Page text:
Weekly Investment Strategy

Review the latest Weekly Headings by CIO Larry Adam.

Key Takeaways

  • Politics aren’t a key driver of the markets
  • Volatility from a government shutdown is often short lived
  • The Fed may end its streak of 75 basis points rate hikes

As we celebrate Veterans Day, we acknowledge and express our gratitude for the service and sacrifice made by the members of the U.S. Armed Forces and their families. Thank you for being always ready, always there! While nothing will rival defending our country, there were plenty of defensive operations and tactics impacting the markets this week. First, Democrats and Republicans had to defend their views in the midterm elections. Second, the October CPI report served as the latest update in the Fed’s fight against inflation.* With Election Day (almost) behind us and with potential for a less hawkish Fed, the S&P 500 is on pace for its best week since June. But how do these two market moving events impact our outlook for the economy and markets moving forward? Here are our insights.

  • This We’ll Defend: Politics Aren’t A Key Driver Of The Markets | The polarization of our political environment naturally leads to debates over which composition of government the economy and equity market favor most. Given that the midterm elections just took place, it is easy for market participants to try to extrapolate what the election results will mean to market performance. But as we detailed in last week’s Weekly Headings, there are incidents of both strongly positive and negative economic and equity market performance amongst different periods of both unified and divided government. Why? Because fundamentals drive market performance, not the power structure of Washington D.C. In our view, the macroeconomic backdrop matters most when determining the trajectory of the equity market. Now, one may be thinking, isn’t government spending a critical component of growth? The short answer is yes, but it only accounts for ~17% of GDP—a far cry from the 40% that it contributed during the mid-1950s and far less than the ~70% contribution from consumer spending. Therefore, to figure out the strength of the economy, we start with the fundamentals of the consumer, which are driven by the health of the labor market, wage growth, and sentiment rather than who controls Congress. When assessing the equity market, in addition to the economy, we look to factors such as earnings growth, Fed policy, valuations, and corporate activity as they have greater predictive power than politics.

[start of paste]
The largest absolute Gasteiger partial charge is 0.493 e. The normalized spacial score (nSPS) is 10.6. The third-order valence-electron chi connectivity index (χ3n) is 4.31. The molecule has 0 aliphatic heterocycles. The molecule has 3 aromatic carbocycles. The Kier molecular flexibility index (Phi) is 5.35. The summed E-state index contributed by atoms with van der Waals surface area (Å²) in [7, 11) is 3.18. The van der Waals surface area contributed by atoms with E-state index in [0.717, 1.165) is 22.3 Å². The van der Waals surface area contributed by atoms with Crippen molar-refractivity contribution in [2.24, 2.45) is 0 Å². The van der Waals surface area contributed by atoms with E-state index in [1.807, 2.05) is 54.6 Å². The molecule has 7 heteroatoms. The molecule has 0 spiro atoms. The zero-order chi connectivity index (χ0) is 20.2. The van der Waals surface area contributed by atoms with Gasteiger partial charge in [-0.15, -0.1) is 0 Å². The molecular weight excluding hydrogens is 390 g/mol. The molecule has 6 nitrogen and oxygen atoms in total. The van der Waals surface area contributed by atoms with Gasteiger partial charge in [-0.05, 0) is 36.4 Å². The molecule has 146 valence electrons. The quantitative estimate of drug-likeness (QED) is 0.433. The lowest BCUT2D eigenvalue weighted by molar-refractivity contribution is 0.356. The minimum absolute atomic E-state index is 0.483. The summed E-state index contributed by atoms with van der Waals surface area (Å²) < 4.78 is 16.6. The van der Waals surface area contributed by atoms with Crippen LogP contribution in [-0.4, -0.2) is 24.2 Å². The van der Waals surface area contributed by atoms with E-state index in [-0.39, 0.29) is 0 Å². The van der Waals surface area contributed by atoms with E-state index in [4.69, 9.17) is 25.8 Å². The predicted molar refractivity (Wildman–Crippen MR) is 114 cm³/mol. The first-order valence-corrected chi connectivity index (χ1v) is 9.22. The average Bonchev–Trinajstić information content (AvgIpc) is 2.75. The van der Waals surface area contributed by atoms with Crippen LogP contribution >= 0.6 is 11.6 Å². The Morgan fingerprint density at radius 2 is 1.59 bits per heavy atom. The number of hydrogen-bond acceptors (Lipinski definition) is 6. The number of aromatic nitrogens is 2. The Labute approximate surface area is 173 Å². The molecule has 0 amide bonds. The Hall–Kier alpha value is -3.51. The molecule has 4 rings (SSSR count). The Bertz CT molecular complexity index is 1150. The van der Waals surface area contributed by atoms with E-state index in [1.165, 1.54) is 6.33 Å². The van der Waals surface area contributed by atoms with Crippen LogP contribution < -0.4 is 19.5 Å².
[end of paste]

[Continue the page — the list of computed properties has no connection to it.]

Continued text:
Looking Ahead | The outcome of the midterm elections will not be confirmed until the results in Arizona, Nevada, and Georgia are known, but as it stands the Republicans are projected to have a slight majority in the House and the Democrats are projected to keep control of the Senate. If this projected result proves accurate, few major legislative items are likely to be passed. Therefore, perhaps the most impactful outcome could be an elevated risk of a government shutdown. The good news is that in most cases, downward equity volatility is often short-lived, with equities quickly rebounding. In fact, history shows that since 1976 (20 shutdowns) in the one year following a shutdown, the S&P 500 has been up ~13% on average and been positive 85% of the time.